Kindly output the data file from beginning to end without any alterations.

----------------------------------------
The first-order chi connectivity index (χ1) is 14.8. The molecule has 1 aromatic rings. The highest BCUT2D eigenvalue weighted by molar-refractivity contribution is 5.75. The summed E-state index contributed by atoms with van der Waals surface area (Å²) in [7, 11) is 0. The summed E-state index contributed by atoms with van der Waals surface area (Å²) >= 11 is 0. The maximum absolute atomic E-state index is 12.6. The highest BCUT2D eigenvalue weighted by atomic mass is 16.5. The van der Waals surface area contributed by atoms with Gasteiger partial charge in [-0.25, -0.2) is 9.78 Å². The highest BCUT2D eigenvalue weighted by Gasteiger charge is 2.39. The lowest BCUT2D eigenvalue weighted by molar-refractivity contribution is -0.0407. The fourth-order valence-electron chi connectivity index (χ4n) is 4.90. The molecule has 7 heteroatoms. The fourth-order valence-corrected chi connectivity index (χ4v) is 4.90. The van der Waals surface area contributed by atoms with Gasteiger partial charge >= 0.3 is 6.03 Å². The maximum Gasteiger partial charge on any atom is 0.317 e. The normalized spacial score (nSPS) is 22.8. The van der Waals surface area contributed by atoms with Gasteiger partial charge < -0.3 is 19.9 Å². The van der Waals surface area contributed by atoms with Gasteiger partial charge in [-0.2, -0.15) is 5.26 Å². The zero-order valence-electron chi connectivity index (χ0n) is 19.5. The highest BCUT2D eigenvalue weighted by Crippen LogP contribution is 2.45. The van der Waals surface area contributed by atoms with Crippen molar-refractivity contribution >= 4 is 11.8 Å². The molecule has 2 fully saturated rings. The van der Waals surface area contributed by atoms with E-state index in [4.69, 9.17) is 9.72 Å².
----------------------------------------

The first-order chi connectivity index (χ1) is 14.8. The molecule has 1 aromatic rings. The highest BCUT2D eigenvalue weighted by molar-refractivity contribution is 5.75. The summed E-state index contributed by atoms with van der Waals surface area (Å²) in [7, 11) is 0. The summed E-state index contributed by atoms with van der Waals surface area (Å²) >= 11 is 0. The maximum absolute atomic E-state index is 12.6. The highest BCUT2D eigenvalue weighted by atomic mass is 16.5. The van der Waals surface area contributed by atoms with Gasteiger partial charge in [-0.25, -0.2) is 9.78 Å². The highest BCUT2D eigenvalue weighted by Gasteiger charge is 2.39. The lowest BCUT2D eigenvalue weighted by molar-refractivity contribution is -0.0407. The fourth-order valence-electron chi connectivity index (χ4n) is 4.90. The molecule has 7 heteroatoms. The fourth-order valence-corrected chi connectivity index (χ4v) is 4.90. The van der Waals surface area contributed by atoms with Gasteiger partial charge >= 0.3 is 6.03 Å². The maximum Gasteiger partial charge on any atom is 0.317 e. The normalized spacial score (nSPS) is 22.8. The van der Waals surface area contributed by atoms with Gasteiger partial charge < -0.3 is 19.9 Å². The van der Waals surface area contributed by atoms with Gasteiger partial charge in [-0.2, -0.15) is 5.26 Å². The zero-order valence-electron chi connectivity index (χ0n) is 19.5. The highest BCUT2D eigenvalue weighted by Crippen LogP contribution is 2.45. The van der Waals surface area contributed by atoms with Crippen molar-refractivity contribution >= 4 is 11.8 Å². The molecule has 2 fully saturated rings. The van der Waals surface area contributed by atoms with E-state index in [4.69, 9.17) is 9.72 Å².